Chesapeake Bay clean-up: Pennsylvania lagging in reducing pollution

The federal Environmental Protection Agency issued a largely positive assessment Friday of efforts to stem the flow of nitrogen, phosphorus and sediment pollution into the Chesapeake Bay, the largest estuary in the United States. 

Cutting those pollutants from farms, sewage treatment plants and municipal and suburban stormwater systems has been key to the recovery of the bay and the bounty of oysters, crabs and striped bass it produces.

“Collectively, the bay watershed jurisdictions have made considerable progress in reducing pollution to the bay and the local waters that lead to the bay,” the EPA said. “That progress has been demonstrated in measurable ways, including record acreage of underwater grasses and the highest estimates of water quality standards attained in more than 30 years.”

There was some rain on that parade, however. Looking at you, Pennsylvania.

Though the Keystone State has removed 17 waterbodies in the Susquehanna River watershed from the impaired waters listing for nutrients and/or sediment, the EPA said, the state is way off track in meeting goals to reduce agricultural and suburban and urban runoff.

The Chesapeake Bay watershed. Image from the U.S. Environmental Protection Agency.

Those categories earned the state a “backstop” rating for those categories, meaning EPA “identified substantial concerns with a jurisdiction’s actions” to meet the agreed-upon total maximum daily load for the bay. The TMDL is a “pollution diet” to restore the bay and the waterways that feed into it.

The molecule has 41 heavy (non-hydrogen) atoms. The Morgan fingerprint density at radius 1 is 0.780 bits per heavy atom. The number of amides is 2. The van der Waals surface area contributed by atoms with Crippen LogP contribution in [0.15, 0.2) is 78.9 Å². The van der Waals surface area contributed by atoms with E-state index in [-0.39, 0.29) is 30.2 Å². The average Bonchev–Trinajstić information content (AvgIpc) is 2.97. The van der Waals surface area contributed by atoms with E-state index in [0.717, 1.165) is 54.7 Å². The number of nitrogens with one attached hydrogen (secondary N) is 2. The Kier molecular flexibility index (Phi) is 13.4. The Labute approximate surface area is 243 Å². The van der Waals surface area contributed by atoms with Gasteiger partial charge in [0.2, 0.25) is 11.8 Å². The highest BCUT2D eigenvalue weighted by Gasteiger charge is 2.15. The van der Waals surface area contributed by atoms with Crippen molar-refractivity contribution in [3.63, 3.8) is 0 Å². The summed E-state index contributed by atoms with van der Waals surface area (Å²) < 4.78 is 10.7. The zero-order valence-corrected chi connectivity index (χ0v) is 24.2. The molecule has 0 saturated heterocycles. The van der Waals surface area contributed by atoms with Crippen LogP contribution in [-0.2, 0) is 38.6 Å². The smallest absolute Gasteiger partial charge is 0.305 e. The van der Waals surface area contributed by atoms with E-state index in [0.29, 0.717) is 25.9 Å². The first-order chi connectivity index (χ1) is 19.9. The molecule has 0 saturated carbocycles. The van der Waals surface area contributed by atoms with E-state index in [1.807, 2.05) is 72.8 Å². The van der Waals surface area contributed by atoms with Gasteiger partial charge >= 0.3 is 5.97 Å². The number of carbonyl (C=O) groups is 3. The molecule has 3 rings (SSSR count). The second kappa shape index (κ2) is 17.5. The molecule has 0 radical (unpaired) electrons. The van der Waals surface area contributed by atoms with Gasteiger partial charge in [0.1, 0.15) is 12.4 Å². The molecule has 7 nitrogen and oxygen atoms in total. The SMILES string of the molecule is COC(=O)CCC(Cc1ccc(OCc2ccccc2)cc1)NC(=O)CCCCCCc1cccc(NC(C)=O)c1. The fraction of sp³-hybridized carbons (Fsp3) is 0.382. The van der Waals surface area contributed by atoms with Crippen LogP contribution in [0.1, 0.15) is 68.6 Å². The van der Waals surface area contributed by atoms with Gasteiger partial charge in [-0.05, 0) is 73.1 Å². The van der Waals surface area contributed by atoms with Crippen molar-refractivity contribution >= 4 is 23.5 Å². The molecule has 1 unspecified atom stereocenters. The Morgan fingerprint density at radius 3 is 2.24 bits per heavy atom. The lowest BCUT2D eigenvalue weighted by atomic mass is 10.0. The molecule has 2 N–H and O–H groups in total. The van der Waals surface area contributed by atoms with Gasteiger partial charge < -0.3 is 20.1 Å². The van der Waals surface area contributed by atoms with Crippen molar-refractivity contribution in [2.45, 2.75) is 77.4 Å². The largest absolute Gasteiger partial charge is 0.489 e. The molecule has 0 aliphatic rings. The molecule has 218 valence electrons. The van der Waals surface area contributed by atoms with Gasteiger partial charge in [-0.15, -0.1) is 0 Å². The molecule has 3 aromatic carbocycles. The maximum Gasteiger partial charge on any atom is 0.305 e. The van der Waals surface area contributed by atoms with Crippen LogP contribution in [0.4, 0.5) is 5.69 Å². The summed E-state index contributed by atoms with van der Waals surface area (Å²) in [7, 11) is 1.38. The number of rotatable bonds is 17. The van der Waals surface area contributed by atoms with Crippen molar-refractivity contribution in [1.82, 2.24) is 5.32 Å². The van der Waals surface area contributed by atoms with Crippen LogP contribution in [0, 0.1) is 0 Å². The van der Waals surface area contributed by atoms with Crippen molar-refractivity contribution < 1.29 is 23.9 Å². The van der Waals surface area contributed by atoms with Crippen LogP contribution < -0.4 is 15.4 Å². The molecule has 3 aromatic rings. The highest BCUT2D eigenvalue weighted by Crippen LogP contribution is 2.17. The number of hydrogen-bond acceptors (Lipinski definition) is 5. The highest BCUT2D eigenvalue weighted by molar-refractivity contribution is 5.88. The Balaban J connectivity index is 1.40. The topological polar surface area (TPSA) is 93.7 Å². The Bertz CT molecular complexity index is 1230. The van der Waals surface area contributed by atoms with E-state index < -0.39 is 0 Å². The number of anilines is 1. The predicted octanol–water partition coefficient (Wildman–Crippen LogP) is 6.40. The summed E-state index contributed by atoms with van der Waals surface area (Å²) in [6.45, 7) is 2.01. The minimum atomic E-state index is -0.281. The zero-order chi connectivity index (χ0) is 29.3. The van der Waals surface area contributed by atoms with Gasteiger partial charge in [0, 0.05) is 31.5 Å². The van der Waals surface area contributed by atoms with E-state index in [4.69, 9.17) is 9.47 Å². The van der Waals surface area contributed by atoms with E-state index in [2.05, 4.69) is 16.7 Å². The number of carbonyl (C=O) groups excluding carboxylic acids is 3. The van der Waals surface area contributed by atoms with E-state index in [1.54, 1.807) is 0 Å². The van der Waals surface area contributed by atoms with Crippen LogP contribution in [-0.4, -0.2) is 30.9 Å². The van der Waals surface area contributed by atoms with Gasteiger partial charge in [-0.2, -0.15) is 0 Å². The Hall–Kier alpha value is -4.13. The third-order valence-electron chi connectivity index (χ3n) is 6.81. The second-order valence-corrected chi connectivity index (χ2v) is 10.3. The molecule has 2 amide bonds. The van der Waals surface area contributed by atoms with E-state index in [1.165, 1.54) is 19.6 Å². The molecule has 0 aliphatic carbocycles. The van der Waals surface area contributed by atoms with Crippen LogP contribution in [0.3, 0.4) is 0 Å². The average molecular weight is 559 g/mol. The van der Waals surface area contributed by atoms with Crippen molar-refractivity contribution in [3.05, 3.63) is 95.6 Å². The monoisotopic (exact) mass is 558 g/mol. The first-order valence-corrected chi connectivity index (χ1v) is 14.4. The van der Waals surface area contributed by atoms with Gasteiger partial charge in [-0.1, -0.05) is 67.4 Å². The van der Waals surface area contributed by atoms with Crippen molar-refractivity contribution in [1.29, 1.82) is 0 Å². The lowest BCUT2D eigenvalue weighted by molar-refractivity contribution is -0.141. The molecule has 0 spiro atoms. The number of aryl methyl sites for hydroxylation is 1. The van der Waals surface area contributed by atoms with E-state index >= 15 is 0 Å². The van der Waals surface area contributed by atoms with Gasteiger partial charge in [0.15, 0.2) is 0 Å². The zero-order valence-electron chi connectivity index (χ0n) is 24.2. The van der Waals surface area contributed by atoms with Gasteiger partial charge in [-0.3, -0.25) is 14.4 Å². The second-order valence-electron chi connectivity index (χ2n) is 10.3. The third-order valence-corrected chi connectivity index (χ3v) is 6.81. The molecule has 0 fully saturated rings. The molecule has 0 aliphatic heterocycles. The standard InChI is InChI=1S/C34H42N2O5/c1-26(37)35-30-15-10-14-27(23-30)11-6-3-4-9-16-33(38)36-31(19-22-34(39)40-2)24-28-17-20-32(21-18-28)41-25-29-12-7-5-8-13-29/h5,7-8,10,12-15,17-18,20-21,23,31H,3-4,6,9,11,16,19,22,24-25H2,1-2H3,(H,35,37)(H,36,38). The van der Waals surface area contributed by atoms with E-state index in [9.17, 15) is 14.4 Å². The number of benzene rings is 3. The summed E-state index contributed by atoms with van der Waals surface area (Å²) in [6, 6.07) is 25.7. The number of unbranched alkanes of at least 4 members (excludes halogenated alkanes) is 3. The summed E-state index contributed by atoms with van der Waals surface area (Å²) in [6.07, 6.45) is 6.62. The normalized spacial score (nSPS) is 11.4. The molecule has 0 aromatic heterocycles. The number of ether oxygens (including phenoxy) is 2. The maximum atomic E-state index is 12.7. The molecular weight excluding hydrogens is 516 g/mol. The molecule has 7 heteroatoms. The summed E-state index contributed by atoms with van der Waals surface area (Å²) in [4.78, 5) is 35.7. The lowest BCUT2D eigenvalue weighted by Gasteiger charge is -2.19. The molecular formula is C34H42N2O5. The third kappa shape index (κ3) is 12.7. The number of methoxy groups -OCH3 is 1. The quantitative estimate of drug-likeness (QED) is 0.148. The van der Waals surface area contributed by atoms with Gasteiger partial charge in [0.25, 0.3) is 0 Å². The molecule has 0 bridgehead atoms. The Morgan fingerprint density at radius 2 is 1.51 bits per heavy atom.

State-specific limits were part of the federal-state Chesapeake Clean Water Blueprint, established in 2010. And the states committed to having practices in place to achieve 60 percent of the reductions by 2017 and to finish by 2025.

“In the next legislative session, Pennsylvania must enact a dedicated cost-share program for farmers that supports conservation practices like streamside forested buffers. This would directly help family farms by keeping vital soils and nutrients on the land instead of in the water,” said Harry Campbell, the Chesapeake Bay Foundation’s Pennsylvania executive director. “The result would be cleaner streams and healthier, more productive soils. It’s a win-win. But unless Pennsylvania legislature increases investment in reducing pollution, EPA will have no choice but to act.”

More information here.

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Robert Zullo
Robert has been winning and losing awards as a reporter and editor for 13 years at weekly and daily newspapers, beginning at Worrall Community Newspapers in Union, N.J., where he was a staff writer and managing editor. He spent five years in south Louisiana covering hurricanes, oil spills and Good Friday crawfish boils as a reporter and city editor for the The Courier and the Daily Comet newspapers in Houma and Thibodaux. He covered Richmond city hall for the Richmond Times-Dispatch from 2012 to 2013 and worked as a general assignment and city hall reporter for the Pittsburgh Post-Gazette from 2013 to 2016. He returned to Richmond in 2016 to cover energy, environment and transportation for the Richmond Times-Dispatch. He grew up in Miami, Fla., and central New Jersey. A former waiter, armored car guard and appliance deliveryman, he is a graduate of the College of William and Mary. Contact him at [email protected]